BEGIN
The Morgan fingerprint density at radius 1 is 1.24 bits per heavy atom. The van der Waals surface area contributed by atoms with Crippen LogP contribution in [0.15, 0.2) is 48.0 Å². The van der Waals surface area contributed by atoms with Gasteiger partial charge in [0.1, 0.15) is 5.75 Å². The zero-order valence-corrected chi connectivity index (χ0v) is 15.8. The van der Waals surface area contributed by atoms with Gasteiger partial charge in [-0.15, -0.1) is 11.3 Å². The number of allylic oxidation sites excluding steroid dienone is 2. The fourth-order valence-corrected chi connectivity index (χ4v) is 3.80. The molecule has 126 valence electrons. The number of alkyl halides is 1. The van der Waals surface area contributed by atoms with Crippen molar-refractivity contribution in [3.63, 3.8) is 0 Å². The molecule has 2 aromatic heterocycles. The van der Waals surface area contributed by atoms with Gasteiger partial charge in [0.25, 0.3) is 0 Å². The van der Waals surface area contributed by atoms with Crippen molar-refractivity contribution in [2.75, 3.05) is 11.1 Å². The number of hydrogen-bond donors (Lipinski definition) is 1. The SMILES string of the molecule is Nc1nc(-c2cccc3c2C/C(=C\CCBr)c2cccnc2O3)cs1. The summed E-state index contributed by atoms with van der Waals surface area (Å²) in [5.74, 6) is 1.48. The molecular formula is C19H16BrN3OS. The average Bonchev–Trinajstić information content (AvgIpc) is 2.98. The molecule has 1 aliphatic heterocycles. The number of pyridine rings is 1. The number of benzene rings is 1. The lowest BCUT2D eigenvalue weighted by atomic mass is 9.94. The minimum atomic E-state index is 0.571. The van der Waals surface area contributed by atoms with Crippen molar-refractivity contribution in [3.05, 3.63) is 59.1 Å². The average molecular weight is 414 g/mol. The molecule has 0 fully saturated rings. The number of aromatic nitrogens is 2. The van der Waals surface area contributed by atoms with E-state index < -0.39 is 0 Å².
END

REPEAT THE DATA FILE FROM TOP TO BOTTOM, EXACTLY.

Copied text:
The Morgan fingerprint density at radius 1 is 1.24 bits per heavy atom. The van der Waals surface area contributed by atoms with Crippen LogP contribution in [0.15, 0.2) is 48.0 Å². The van der Waals surface area contributed by atoms with Gasteiger partial charge in [0.1, 0.15) is 5.75 Å². The zero-order valence-corrected chi connectivity index (χ0v) is 15.8. The van der Waals surface area contributed by atoms with Gasteiger partial charge in [-0.15, -0.1) is 11.3 Å². The number of allylic oxidation sites excluding steroid dienone is 2. The fourth-order valence-corrected chi connectivity index (χ4v) is 3.80. The molecule has 126 valence electrons. The number of alkyl halides is 1. The van der Waals surface area contributed by atoms with Crippen molar-refractivity contribution in [3.63, 3.8) is 0 Å². The molecule has 2 aromatic heterocycles. The van der Waals surface area contributed by atoms with Gasteiger partial charge in [0.25, 0.3) is 0 Å². The van der Waals surface area contributed by atoms with Crippen molar-refractivity contribution in [2.75, 3.05) is 11.1 Å². The number of hydrogen-bond donors (Lipinski definition) is 1. The SMILES string of the molecule is Nc1nc(-c2cccc3c2C/C(=C\CCBr)c2cccnc2O3)cs1. The summed E-state index contributed by atoms with van der Waals surface area (Å²) in [5.74, 6) is 1.48. The molecular formula is C19H16BrN3OS. The average Bonchev–Trinajstić information content (AvgIpc) is 2.98. The molecule has 1 aliphatic heterocycles. The number of pyridine rings is 1. The number of benzene rings is 1. The lowest BCUT2D eigenvalue weighted by atomic mass is 9.94. The minimum atomic E-state index is 0.571. The van der Waals surface area contributed by atoms with Crippen molar-refractivity contribution in [3.05, 3.63) is 59.1 Å². The average molecular weight is 414 g/mol. The molecule has 0 fully saturated rings. The number of aromatic nitrogens is 2. The van der Waals surface area contributed by atoms with E-state index < -0.39 is 0 Å².